Living from the Balance Point – Final thoughts

IMG_2483As of August 1st, 2014 I will be shutting down this blog and the Balance Point website.  After going through a number of important life changes, it feels like time.  My job is done.  And in considering how to close out gracefully, I reflect back on something I told my son and new daughter-in-law shortly after they were married and heading off on their life adventure together.  It seems appropriate to share with you now. “You pretty much know everything you need to know.  All the answers to any questions you may have or solutions to situations you face are within you.” And…for the past three years through Balance Point this is what I’ve been sharing. All I’ve done is listened to the still balance point within, trusted it and shared with you as my personal discovery.

And…there is one last parting thought on the idea of balance.  First of all, let’s all recognize that it is a concept. And as any concept, it can be misconstrued and misinterpreted.  So I’d like to be very clear about what true “balance” represents – at least to me.  It does not mean perfection; it is anything but that. Let’s face it, perfection is not only overrated; it is exhausting too.  If we were all perfect life would be boring and one dimensional.

Balance is, in my perspective, the act of coming from that clear place within and responding from it – a clean perspective.    This “place” includes all the imperfections, does not judge them and is not pulled in any one direction by them.  It is peace and balance.  Or more aptly put – True North.  When coming from this True North you live authentically – warts and all. 😉

If you’re trying to “get to” balance then you are missing the boat.  There’s no “getting to”.  There’s only “coming from”.  And the only way to come from is to get quiet and listen.  However it works for you.  Whether it is walking, riding a bike, swimming, writing, singing, playing an instrument, sitting in silence, meditation, praying, sitting in church, synagogue, temple or mosque…open yourself to those regular opportunities to nestle into that space within you. Listen. Take in what is being heard. Receive. Contemplate. Accept. Rest. Relax. Recharge. Then choose to operate from from this perspective. That’s balance and what it means to live from the balance point.

Many blessings to you all. Thank you for hanging with me these past few years and best wishes on your next chapter of this adventure we call “Life”.

Denial – Not just a River in Egypt

I am a competitive person by nature. And by this admission am hereby publicly confessing to be a perfectionist. In being a perfectionist, I am sometimes reluctant to admit to what I perceive to be weaknesses and shortcomings. Up until recently, I perceived the dynamic of denial to be a weakness. I thought it meant that I was not dealing with the situation at hand. Well guess what? The truth is that when I’m in denial I’m not dealing with the situation fully simply because it is too much to face in the moment.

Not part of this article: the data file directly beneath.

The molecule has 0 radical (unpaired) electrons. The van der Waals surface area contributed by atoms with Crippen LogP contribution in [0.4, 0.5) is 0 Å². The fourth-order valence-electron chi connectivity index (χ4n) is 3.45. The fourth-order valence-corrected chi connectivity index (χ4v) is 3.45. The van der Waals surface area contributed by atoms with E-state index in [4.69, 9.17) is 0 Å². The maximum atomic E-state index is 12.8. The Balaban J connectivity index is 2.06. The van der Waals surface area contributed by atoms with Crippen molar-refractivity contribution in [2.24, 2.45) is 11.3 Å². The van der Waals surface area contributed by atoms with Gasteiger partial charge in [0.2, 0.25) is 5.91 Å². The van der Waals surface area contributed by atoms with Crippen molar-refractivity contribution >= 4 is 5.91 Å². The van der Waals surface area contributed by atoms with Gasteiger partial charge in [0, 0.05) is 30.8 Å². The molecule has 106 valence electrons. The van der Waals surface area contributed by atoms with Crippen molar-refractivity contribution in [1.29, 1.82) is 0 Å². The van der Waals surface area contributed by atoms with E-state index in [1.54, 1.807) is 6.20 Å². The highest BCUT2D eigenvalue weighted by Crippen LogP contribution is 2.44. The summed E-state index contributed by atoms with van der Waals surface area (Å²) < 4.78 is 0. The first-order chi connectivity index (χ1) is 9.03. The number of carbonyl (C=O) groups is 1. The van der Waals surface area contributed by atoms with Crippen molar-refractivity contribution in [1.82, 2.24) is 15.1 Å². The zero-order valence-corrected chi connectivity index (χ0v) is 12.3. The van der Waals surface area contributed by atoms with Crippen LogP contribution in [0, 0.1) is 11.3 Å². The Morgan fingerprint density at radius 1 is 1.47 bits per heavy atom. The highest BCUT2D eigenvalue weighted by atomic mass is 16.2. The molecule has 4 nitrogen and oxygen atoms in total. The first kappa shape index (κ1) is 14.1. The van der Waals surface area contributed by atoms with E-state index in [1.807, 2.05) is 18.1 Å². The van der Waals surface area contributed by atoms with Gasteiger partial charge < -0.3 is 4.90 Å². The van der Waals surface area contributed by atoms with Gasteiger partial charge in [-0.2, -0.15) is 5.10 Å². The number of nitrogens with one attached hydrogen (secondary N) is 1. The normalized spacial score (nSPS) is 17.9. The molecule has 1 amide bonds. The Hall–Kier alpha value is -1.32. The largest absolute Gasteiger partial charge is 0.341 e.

20131115-163921.jpgWhat I’ve learned over the past few years is that denial can be my friend if “used” purposefully. For example, back when my husband had his life-changing automobile accident I moved through various stages of denial. Months later I retained a copy of my husband’s hospital medical record. As I read through it I saw that I had been given the “wife is in denial” label. I was resentful, to say the least. “How dare they label me! What did they know about what I was experiencing?”

And now looking back on it I realize how right they were. I was most definitely and for very good reason in a major state if denial. Unbeknownst to me it I was in a good place and denial was my friend and guardian angel.

526635_479560988768275_1425642931_nWhat I’ve come to realize is that denial is a natural response to an unexpected and/or unacceptable occurrence. It is a protective mechanism that the mind, spirit and body move into when a situation is just too much to handle all at once. Allowing denial to be present can serve as a temporary safe space that one can use to become accustomed to the idea of what has happened. The key is to not sit in denial permanently – that’s when it becomes a crutch that can keep one from full acceptance and moving forward. Moving forward out if denial and into acceptance is an individual process for each of person. The important thing is to stay present with yourself as you are moving through it. And to the best of your ability, be grateful for the period of denial in which you find yourself as it is a natural time of adjustment as you move into a new-normal life.